It may not have been quite Cyber Monday in July, but it appears Amazon.com Inc.’s Prime Day online sales event Wednesday was a big deal.
Amazon itself provided few details, but posted to its Facebook page Wednesday morning that “Prime Day peak order rates have surpassed 2014 Black Friday.”
More specific evidence of the success of the event came from ChannelAdvisor Corp., which reported around midday that its U.S. client retailers selling on Amazon.com were generating sales 80% greater than on the same day last year, with European same-store sales growing 40% year-over-year.
“Customers that are participating in the Prime Day promotions are seeing some really amazing outcomes,” says ChannelAdvisor executive chairman Scot Wingo. “We had one customer blow through several thousand items in a lightning deal in minutes.” ChannelAdvisor helps merchants sells on such online marketplaces as Amazon and eBay.
What’s more, the event, which was limited to members of Amazon’s Prime loyalty program—or consumers who signed up to join the $99-a-year free shipping program—seems to have been accomplishing its purpose of encouraging more consumers to join Prime. One indication of that came from Dynatrace, which monitors the performance of websites, and says that the Prime sign-up page was loading slowly early Wednesday.
The average response time to the Try Prime page on Amazon.com clocked in at 11.236 seconds at one point during the morning, many times slower than the response time for other pages on Amazon’s site, says David Jones, director of sales engineering at Dynatrace.
“This morning, the very first indication that something was awry really started with us having a look at the sign-up process,” Jones says. “The response that we’re getting back from this is what we call a 503 error, which is essentially the server announcing itself to the browser, saying, ‘I can’t fulfill this request.’”
Largely because of the slow sign-up process Dynatrace found that the time to complete a transaction on Amazon.com—from finding a product, signing up for Prime and checking out—was at least double the normal duration of about 30 seconds. Because Amazon, No. 1 in the Internet Retailer 2015 Top 500 Guide, is not a Dynatrace client, the company could not say just how much traffic to Amazon.com increased over a normal day.
Colin Sebastian, an investment analyst with Robert W. Baird and Co. who follows Amazon, says Amazon’s claim of orders exceeding those of the Friday after Thanksgiving suggests that the manufactured sales holiday was a success, at least in the short term.
“It certainly achieved the goal of bringing additional exposure to the Prime program, and we would expect Amazon received at least a short-term boost in new Prime memberships,” he says. “That said, what is not as clear is how many of these orders would be truly incremental, or were people waiting for Prime Day to make purchases.”
While the Prime sign-up process may have been slowed by consumers seeking to join the program, Amazon’s site performance overall appears to have held up under the pressure of the sale.
Website monitoring firm Catchpoint Systems says Amazon’s pages were loading at 3.52 seconds on desktop and 1.51 seconds on mobile devices as of 3 p.m. Eastern time, about the same as they do on a normal day. Catchpoint attributes that to Amazon scaling back the imagery and other elements on its home page in anticipation of a traffic spike. The average number of items on Amazon’s desktop home page decreased to 183 on Prime Day from 274 on a normal day, and the average number of items on a mobile page decreased to 61 from 109.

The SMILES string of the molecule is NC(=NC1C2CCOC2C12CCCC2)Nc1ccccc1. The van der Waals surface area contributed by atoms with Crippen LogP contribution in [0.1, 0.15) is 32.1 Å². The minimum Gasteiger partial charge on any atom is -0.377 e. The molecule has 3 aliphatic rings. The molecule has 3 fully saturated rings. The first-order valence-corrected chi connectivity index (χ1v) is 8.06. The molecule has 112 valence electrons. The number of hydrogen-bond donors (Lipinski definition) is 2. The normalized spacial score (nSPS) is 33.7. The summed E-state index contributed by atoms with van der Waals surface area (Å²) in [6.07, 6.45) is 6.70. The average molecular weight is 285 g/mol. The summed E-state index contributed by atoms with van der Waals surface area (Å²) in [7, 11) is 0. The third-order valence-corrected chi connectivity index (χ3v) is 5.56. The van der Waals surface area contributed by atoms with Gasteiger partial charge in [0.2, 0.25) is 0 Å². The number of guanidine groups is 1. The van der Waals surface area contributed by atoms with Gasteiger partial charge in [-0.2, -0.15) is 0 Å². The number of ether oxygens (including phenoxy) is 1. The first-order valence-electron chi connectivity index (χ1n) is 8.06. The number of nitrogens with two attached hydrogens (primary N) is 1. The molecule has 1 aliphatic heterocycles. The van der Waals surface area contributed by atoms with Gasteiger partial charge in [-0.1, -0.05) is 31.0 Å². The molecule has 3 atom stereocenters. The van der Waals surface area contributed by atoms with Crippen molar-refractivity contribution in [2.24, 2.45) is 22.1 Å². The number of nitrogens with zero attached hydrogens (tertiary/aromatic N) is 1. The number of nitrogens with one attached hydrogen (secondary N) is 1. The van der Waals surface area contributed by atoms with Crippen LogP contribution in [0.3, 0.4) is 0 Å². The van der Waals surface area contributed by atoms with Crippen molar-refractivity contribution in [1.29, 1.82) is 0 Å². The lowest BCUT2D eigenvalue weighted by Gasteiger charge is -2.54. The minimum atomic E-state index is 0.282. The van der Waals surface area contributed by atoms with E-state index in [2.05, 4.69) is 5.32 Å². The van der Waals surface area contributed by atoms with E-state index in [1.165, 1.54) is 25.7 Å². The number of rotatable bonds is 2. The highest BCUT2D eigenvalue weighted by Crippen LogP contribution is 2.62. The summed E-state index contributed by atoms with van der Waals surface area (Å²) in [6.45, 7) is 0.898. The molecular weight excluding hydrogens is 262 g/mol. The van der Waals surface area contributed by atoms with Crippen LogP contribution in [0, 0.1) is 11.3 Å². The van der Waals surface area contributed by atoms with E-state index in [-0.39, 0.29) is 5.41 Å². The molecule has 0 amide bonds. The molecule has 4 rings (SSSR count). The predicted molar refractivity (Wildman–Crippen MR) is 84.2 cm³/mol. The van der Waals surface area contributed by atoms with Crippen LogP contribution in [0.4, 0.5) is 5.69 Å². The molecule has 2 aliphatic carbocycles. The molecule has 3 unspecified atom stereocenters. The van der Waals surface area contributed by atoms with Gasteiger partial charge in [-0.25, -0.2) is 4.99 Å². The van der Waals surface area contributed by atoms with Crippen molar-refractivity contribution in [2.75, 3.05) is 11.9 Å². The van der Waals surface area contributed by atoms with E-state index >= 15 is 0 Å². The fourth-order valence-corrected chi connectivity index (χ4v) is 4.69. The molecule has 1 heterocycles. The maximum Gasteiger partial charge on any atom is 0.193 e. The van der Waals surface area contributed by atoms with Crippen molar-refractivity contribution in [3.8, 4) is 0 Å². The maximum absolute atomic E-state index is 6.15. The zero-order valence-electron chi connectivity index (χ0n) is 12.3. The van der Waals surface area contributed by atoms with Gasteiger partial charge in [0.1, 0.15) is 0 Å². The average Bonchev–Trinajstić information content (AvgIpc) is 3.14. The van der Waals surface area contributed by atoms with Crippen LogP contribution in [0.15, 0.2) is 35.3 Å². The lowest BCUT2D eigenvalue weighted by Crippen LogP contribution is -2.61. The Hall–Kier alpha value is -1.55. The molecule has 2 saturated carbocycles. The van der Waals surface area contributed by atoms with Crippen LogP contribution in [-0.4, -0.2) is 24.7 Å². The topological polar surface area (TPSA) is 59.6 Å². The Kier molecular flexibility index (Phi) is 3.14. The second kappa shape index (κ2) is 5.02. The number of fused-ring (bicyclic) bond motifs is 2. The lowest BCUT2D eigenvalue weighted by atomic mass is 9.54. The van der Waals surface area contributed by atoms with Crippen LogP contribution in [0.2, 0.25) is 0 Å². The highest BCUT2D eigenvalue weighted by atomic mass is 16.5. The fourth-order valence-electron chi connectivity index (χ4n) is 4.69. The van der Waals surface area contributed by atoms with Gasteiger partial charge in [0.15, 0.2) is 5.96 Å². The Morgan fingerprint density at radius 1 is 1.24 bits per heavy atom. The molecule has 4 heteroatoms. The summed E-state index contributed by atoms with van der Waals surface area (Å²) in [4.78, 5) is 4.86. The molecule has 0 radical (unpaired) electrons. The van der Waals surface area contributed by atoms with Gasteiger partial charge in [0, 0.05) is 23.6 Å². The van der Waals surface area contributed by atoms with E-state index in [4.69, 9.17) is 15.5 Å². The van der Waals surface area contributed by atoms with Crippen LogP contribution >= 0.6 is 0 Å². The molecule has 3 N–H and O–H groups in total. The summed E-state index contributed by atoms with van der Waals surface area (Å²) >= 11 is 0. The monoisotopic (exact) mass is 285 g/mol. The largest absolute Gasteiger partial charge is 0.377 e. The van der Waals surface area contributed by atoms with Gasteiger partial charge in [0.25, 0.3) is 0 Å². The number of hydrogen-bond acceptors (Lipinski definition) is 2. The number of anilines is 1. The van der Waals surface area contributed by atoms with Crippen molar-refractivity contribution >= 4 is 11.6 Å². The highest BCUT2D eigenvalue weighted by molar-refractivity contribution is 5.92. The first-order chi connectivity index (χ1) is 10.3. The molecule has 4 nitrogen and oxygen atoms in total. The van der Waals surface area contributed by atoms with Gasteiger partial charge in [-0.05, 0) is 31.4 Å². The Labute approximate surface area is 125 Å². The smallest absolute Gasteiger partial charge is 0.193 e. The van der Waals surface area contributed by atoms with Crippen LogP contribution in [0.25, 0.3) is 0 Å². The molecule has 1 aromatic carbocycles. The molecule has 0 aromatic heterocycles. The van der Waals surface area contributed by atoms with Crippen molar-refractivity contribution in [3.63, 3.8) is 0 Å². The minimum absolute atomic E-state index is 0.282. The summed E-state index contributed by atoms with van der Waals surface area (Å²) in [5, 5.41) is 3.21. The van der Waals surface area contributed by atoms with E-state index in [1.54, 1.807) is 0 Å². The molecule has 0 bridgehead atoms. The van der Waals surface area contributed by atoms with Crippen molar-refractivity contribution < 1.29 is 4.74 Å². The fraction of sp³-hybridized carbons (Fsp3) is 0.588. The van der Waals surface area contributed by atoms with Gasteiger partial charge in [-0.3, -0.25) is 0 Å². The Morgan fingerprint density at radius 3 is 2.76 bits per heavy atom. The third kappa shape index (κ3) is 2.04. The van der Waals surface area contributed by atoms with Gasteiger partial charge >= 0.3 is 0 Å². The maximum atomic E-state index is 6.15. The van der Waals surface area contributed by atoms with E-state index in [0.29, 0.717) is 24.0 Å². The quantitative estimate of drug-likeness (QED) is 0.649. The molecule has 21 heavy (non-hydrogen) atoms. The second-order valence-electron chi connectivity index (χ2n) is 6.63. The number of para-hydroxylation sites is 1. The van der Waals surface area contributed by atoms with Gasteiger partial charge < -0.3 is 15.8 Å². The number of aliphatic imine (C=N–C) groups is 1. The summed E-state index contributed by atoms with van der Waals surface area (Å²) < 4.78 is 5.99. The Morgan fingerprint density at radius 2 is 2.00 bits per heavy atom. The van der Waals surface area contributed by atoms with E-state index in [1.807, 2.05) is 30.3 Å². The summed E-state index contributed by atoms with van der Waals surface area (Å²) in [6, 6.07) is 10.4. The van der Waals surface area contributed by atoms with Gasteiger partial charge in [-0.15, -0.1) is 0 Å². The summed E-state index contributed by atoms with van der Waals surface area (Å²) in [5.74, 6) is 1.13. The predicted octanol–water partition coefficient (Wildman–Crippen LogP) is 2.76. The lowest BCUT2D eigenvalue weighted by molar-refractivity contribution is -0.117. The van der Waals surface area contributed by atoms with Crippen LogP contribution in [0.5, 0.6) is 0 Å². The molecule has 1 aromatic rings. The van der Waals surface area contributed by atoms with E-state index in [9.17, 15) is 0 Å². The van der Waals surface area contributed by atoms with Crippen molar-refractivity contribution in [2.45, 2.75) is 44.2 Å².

An Amazon spokeswoman, in an email response to questions about traffic volumes, said only that “Prime Day has been exciting so far.”
Meanwhile, Wal-Mart Stores Inc., No. 3 in the Top 500 Guide, is running a promotion to counter its rival’s event. A Wal-Mart spokesman tells Internet Retailer “customers are flocking to our site for the thousands of new rollbacks we’re offering today,” but, like Amazon, did not give specifics about the traffic spike.
The #PrimeDay hashtag was the top trending topic in the United States on Wednesday, but not all of those tweets were positive.
Consumers took to social media to vent their frustrations, with some saying the event was overhyped and others expressing disappointment with product offerings. Other Twitter users began using the #PrimeDayFail hashtag to make their feelings known.
“On the social media backlash, perhaps Amazon did not set expectations correctly, but from what we can tell, Prime Day looked a lot like other ‘shopping’ days like Black Friday and Cyber Monday, with limited supplies of heavily sought items, and then discounts on less popular goods, wholesale items and liquidations,” Sebastian says.
Overall, Amazon’s sale did not generate nearly the kind of buzz on social media that, for example, Black Friday did in November 2014, according to the Adobe Digital Index from digital technology and marketing company Adobe Inc. There were 90,000 mentions of Amazon Prime Day across all social channels Adobe monitored through 3 p.m. Central on Wednesday, well short of the 1.6 million that Black Friday had during that same amount of time in 2014. Adobe projected Prime Day would finish with about 200,000 social callouts, versus 3 million for the Friday after Thanksgiving last year.
Nikki Baird, managing partner with RSR Research, says the relatively tepid chatter on social networks is in line with her perception of consumer response to the Amazon event.
“I’ve heard more hype from the retailers themselves and the industry pundits than from consumers,” she says. “But it’s too early to say if it is a non-event. I think it would be a somewhat scary indicator for consumer confidence and spending if it does turn out to be a non-event.”
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